documentary

The 49th Day

Hidekazu with the "ihais" - spirit tablets - of his brother and father. Written on the tablets are there holy names.  These tablets are kept at the family altar inside the home.

“This is a very important day for sending his spirit on… for sending him on to the next world,” says Tsugiko Ouchi as she prepares what she will wear to today’s memorial service. Her husband, Hiroshima survivor Saichi, died forty-nine days ago, and in the Buddhist tradition, this is the day his spirit will transition to its new life.

Like everything in life now – the post-evacuation life – events big and small become reminders of what has been lost. After spending 20 minutes rifling through everything in her bedroom drawers and carefully separating her dry cleaning, Tsugiko realizes she’s missing her best black kimono – the very thing she wants to wear to today’s service. The kimono, her son tells her, is back home in Yamakiya hanging in a close that seems frozen in time since they were forced to leave after the nuclear disaster. Learn More…


Beware of the Giant Hornet

A worker carries radioactive-contaminated branches from the forest in Yamakiya, one of the forced evacuation sites.

Yamakiya, Japan – Forced Evacuation Zone

[This] risky, back-breaking, mind-numbingly slow work… involves being tethered to a tree while worrying about whether the Japanese giant hornet will strike. And there’s good reason to fear…Learn More…


Anti-Nuke Undies

It costs $875 to add 7.5lbs of lead to your booty.

Iizaka Village in Kawamata Town in Fukushima Prefecture, Japan

Current top ranking for most ridiculous conversation goes to:
Me: “We need anti-radioactive underwear.”
Balaban: “Do they sell that at the hardware store?”

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Ring of Fire

Our earthquakes are the orange and yellow ones.

10th Floor, Toyoko Inn, Fukushima City

There are lots of fun reasons for a bed to be rattling in the middle of the night. But an earthquake isn’t one of them. The first quake hits at 3:20am. It’s a 5.7 magnitude off the coast of Ibaraki Prefecture, and feels like a ride on a coin-operated horse at the grocery store. Within ten seconds it’s over.

The second quake two hours later is slightly weaker – 5.6 magnitude – but closer. About twenty miles away right off the coast of Fukushima Prefecture. Fear strikes in a waiting-for-the-ceiling-to-crash-down kind of way. I stand paralyzed in the middle of my tiny hotel room with one overarching thought, “I do not want to die in the Japanese equivalent of a Holiday Inn.” Learn More…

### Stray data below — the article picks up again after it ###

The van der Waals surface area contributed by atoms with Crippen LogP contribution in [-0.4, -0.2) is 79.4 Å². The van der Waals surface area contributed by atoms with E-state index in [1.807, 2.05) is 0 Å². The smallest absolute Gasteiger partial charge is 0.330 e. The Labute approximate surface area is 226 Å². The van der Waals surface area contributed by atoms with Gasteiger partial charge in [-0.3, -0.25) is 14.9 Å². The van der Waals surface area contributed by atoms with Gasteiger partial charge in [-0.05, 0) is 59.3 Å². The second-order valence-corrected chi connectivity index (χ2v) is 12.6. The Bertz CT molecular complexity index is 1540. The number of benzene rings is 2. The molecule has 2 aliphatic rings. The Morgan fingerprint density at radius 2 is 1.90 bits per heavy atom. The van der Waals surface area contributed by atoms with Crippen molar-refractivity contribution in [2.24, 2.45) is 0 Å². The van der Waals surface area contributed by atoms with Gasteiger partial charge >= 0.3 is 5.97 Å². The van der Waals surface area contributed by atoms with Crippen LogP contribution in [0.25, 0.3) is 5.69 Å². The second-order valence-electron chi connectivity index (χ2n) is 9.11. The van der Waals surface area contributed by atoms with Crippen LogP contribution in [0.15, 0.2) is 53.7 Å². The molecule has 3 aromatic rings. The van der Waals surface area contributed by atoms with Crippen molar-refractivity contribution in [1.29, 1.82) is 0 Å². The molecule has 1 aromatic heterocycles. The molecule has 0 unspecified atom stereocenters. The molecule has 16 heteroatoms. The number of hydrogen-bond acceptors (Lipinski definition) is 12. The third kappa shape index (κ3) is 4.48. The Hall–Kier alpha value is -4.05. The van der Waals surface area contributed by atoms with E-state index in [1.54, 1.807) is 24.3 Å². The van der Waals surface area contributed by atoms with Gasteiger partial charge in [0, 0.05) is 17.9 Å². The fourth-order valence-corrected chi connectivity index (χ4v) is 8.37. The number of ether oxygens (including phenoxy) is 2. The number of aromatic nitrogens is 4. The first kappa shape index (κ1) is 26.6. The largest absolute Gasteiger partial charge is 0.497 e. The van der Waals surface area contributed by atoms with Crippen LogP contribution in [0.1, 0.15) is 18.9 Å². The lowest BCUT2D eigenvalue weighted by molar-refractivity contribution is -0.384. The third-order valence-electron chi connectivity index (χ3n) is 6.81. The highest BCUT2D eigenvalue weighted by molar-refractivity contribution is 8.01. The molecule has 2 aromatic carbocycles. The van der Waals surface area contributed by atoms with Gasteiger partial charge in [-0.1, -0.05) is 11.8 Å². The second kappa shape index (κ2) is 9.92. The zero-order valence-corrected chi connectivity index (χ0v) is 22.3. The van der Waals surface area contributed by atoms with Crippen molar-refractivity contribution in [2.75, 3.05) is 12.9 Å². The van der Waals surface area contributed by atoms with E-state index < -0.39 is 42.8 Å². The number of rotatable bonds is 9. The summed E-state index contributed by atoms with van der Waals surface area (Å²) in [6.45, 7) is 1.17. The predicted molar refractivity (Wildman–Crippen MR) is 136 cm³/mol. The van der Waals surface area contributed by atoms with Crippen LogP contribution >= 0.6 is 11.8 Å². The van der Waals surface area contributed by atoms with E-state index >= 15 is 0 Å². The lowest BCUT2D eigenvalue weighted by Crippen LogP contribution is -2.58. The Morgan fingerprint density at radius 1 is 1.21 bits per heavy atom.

The Smell of Cabotage in the Morning

The offending itinerary.

Logan Airport, 4:30am “You may be alright,” Chris, the Air Canada ticket agent tells us. “But it’s risky. That’s flying too close to the sun for me.” And so begins Friday the 13th, and our trip to Japan to film SON OF SAICHI. We’ve been accused – more accurately our travel agent has been accused – of cabotage. It’s illegal. And it means we’re grounded. Google cabotage and you’ll find a Wikipedia entry that highlights our exact situation: Cabotage situations can occur as a consequence of hub-and-spoke operations. Consider that Air Canada has a major hub at Toronto that offers flights to several U.S. cities. While a passenger is able to buy a ticket from Boston to Toronto, and a separate ticket from Toronto to Seattle [in our case Minneapolis] that same day, both flights cannot be offered on the same itinerary because this would effectively be a U.S. domestic… LEARN MORE


Afghan Journal 1

Kabul Arrival

We arrived in Afghanistan yesterday after a 38 hour journey from Addis Ababa. Our travel agent received this report (in part): Hi Allison, I’m sorry to report that we had a major problem during our travel. The suggested itinerary – which we booked – of arrival in Dubai at 3am and departure for Kabul at 4:20am was an absolute impossibility. No way that can be done, and it should never be proposed to any future travelers…. There were serious carry-on weight restrictions in Dubai, and our four personal bags (a knapsack and camera bag each) had to be cut down to two. As these bags carried our laptops/remote editing stations, camera equipment, external hard drives, still cameras and lenses, it was difficult to decide what or how to part with any of it. Maybe we should have taken the tact of the overbearing Saudi man who when ordered to hand… LEARN MORE


THE LIST’s Kirk Johnson Writes Book

To_Be_a_Friend_small

Kirk Johnson’s new book, “To Be a Friend Is Fatal: A Story from the Aftermath of America at War,” tells the story of The List Project and the Iraqis who stepped forward to help the United States. The book is being published by Scriber and will hit bookshelves in July 2013